Richard Adams, the author of children’s favourite Watership Down, has died aged 96.
A statement on the book’s web-site said: “Richard’s much-loved family announce with sadness that their dear father, grandfather, and great-grandfather passed away peacefully at 10pm on Christmas Eve.”
Adams (pictured) was 52 when he wrote Watership Down which became one of the bestselling children’s books of all time when it was published in 1972.
It was made into an animated film in 1978 and the BBC and Netflix are currently working on a modern co-production. This will be voiced by a range of stars including Star Wars' John Bodega, James McAvoy, Ben Kingsley, Nicholas Hoult, Gemma Arterton and Olivia Colman.
The book won Adams both the Carnegie Medal and the Guardian children’s prize.
The statement announcing his death quoted a passage from the end of his best-known work. It read: “It seemed to Hazel that he would not be needing his body any more, so he left it lying on the edge of the ditch, but stopped for a moment to watch his rabbits and to try to get used to the extraordinary feeling that strength and speed were flowing inexhaustibly out of him into their sleek young bodies and healthy senses.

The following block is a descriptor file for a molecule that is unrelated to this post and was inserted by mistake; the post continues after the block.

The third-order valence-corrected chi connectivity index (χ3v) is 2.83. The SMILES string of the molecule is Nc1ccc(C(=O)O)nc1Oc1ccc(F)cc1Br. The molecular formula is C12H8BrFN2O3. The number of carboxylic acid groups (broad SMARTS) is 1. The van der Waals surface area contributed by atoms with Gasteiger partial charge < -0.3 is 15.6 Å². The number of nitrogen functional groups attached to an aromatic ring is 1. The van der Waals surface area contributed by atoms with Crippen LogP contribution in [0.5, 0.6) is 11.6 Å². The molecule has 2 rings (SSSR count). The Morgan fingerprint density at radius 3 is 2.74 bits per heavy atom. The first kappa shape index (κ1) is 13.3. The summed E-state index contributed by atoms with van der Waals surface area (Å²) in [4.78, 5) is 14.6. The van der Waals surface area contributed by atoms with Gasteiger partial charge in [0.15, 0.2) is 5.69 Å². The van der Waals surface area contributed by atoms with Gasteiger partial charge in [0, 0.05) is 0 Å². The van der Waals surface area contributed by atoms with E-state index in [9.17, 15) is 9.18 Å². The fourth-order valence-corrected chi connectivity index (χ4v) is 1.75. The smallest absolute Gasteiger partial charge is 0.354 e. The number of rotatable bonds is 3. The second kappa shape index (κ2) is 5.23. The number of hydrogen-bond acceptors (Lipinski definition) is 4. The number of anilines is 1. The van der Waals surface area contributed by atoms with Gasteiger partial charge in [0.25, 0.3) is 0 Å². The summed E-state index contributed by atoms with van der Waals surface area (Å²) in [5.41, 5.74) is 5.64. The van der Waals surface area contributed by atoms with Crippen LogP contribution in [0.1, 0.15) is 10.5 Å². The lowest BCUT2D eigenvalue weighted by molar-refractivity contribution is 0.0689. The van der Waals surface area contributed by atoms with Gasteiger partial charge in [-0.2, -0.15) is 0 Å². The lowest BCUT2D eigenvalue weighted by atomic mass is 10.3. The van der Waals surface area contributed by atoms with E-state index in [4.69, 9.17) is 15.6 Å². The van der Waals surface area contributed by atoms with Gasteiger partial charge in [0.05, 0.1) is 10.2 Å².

“‘You needn’t worry about them,’ said his companion. ‘They’ll be alright – and thousands like them.”’
Born on 9 May 1920 in Berkshire, Adams was a World War Two veteran and a keen animal rights campaigner who briefly headed animal welfare charity, the RSPCA.
His other books included Shardik, The Girl in a Swing and The Plague Dogs which tells the tale of two dogs that escape from a laboratory.